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You Know The Language, But Do You Know The Culture?

  •  Posted on Feb 08, 2012  by  | Keine Kommentare

Throughout the world we all speak different languages and live by different cultural norms. To this end, it is not only important for us to learn the language of the country we are visiting, but also taking into account their way of interaction.


There are various social norms upon first meeting and greeting someone within a business or social environment. In much of the West a handshake is the culturally acceptable normality upon meeting someone, however even here there can be differences. In Northern Europe, a quick handshake of only a few seconds would be considered normal, whereas, in Southern Europe and Latin America, a longer warmer embrace will take place and cheek kissing may also occur as a welcome. In Africa, the normality is that handshakes vary on time, but the strength of the grip is usually softer and in Japan the greeting is normally a bow.


You may also want to check what the normal amount of eye contact should be. In Europe and North America showing eye contact is important! Whether it’s intermittent or continuous; it’s important at conveying your attention and interest to the recipient of your conversation. However, in many African, Asian and Latin American cultures it is traditionally considered that continuous and extended eye contact is rude and that it should be kept brief; the opposite of what can be considered of the Middle East where holding each others gaze conveys trust and sincerity.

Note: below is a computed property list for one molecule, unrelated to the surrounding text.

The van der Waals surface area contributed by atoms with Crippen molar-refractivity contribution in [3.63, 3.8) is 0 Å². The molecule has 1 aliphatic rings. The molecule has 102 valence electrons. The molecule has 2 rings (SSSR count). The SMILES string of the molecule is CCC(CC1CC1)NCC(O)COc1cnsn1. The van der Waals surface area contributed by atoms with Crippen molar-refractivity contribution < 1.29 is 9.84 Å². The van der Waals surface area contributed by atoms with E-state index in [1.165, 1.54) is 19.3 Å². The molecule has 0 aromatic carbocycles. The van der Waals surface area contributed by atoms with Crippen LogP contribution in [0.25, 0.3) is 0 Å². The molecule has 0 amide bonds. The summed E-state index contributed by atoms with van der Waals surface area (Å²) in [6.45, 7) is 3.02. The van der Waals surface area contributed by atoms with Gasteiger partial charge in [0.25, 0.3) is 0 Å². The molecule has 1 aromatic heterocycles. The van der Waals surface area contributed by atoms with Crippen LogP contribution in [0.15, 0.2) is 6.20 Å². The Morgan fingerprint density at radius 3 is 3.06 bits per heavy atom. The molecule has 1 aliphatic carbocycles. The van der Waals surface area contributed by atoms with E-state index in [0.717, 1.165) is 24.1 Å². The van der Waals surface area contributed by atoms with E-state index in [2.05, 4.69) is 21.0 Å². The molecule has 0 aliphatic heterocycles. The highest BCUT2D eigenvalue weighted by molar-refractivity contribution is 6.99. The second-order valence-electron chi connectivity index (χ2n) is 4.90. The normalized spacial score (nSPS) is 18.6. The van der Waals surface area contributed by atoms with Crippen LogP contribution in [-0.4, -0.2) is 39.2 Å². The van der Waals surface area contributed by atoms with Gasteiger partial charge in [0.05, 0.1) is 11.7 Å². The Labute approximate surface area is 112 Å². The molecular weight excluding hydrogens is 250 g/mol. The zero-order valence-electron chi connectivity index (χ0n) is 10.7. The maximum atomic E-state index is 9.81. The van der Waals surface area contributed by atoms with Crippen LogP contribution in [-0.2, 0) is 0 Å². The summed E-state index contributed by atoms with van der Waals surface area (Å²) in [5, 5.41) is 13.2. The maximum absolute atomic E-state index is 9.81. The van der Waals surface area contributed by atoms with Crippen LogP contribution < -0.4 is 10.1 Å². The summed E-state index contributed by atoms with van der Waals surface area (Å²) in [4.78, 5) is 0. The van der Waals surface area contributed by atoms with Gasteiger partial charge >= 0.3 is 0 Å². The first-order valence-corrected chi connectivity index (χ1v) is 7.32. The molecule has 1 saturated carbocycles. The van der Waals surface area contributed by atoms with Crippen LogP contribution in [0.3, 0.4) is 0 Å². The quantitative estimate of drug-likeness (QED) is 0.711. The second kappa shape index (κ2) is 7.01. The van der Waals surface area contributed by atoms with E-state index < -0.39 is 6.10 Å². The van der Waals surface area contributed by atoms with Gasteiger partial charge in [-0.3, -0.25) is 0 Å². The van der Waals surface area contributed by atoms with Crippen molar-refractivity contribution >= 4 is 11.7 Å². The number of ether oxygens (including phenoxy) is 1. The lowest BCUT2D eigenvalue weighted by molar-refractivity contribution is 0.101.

Taking note of the different gestures in cultures should save you risking offending someone or misinterpreting what they are saying! Nodding your head may be seen as acknowledgement, acceptance and agreement in most countries; however, in Bulgaria, Greece and Turkey it often means the opposite. What you consider harmless may be considered rude by certain cultures. Making a circle with your thumb and forefinger, widely acceptable in Europe and North America, indicating the “O.K” gesture means something totally different in Brazil, where it can be considered on a par with giving the middle finger, from a European point of view.


Most importantly remember that interaction varies from country to country, continent to continent and culture to culture, so reading up on different cultures before a visit is advisable; don’t risk offending someone unintentionally. If you are not sure on how to act, let the other person lead the interaction and follow their lead.


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